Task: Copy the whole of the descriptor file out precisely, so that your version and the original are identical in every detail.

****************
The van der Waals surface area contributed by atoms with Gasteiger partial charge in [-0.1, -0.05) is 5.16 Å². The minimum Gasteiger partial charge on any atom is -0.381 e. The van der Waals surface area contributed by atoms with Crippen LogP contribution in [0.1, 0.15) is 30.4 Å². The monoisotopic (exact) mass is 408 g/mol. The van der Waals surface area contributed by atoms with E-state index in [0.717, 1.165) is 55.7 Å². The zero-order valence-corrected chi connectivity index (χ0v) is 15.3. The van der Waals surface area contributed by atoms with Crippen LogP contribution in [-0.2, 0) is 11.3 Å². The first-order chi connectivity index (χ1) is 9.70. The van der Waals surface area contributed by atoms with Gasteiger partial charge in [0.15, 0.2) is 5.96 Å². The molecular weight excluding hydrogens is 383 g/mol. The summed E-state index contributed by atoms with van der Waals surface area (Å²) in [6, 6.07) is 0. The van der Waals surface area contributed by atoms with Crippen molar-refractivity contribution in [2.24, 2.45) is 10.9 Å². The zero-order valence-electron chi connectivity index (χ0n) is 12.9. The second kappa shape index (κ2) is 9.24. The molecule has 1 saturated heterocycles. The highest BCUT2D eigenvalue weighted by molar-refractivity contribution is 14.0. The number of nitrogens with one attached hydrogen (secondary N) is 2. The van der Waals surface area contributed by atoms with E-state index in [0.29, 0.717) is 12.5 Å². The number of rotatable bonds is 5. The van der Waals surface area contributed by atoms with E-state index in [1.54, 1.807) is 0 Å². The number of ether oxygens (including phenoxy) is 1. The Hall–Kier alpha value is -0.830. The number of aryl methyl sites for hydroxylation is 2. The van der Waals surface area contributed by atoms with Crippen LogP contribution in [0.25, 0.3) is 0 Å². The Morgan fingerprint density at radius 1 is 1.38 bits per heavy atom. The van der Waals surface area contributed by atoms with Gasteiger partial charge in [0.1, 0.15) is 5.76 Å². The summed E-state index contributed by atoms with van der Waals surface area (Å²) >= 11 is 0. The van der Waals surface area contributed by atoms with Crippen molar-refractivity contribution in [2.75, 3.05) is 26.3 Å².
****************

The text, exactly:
The van der Waals surface area contributed by atoms with Gasteiger partial charge in [-0.1, -0.05) is 5.16 Å². The minimum Gasteiger partial charge on any atom is -0.381 e. The van der Waals surface area contributed by atoms with Crippen LogP contribution in [0.1, 0.15) is 30.4 Å². The monoisotopic (exact) mass is 408 g/mol. The van der Waals surface area contributed by atoms with E-state index in [0.717, 1.165) is 55.7 Å². The zero-order valence-corrected chi connectivity index (χ0v) is 15.3. The van der Waals surface area contributed by atoms with Crippen LogP contribution in [-0.2, 0) is 11.3 Å². The first-order chi connectivity index (χ1) is 9.70. The van der Waals surface area contributed by atoms with Gasteiger partial charge in [0.15, 0.2) is 5.96 Å². The molecular weight excluding hydrogens is 383 g/mol. The summed E-state index contributed by atoms with van der Waals surface area (Å²) in [6, 6.07) is 0. The van der Waals surface area contributed by atoms with Crippen molar-refractivity contribution in [2.24, 2.45) is 10.9 Å². The zero-order valence-electron chi connectivity index (χ0n) is 12.9. The second kappa shape index (κ2) is 9.24. The molecule has 1 saturated heterocycles. The highest BCUT2D eigenvalue weighted by molar-refractivity contribution is 14.0. The number of nitrogens with one attached hydrogen (secondary N) is 2. The van der Waals surface area contributed by atoms with E-state index in [0.29, 0.717) is 12.5 Å². The number of rotatable bonds is 5. The van der Waals surface area contributed by atoms with E-state index in [1.54, 1.807) is 0 Å². The number of ether oxygens (including phenoxy) is 1. The Hall–Kier alpha value is -0.830. The number of aryl methyl sites for hydroxylation is 2. The van der Waals surface area contributed by atoms with Crippen LogP contribution in [0.25, 0.3) is 0 Å². The Morgan fingerprint density at radius 1 is 1.38 bits per heavy atom. The van der Waals surface area contributed by atoms with Gasteiger partial charge in [0.1, 0.15) is 5.76 Å². The summed E-state index contributed by atoms with van der Waals surface area (Å²) >= 11 is 0. The van der Waals surface area contributed by atoms with Crippen molar-refractivity contribution in [2.75, 3.05) is 26.3 Å².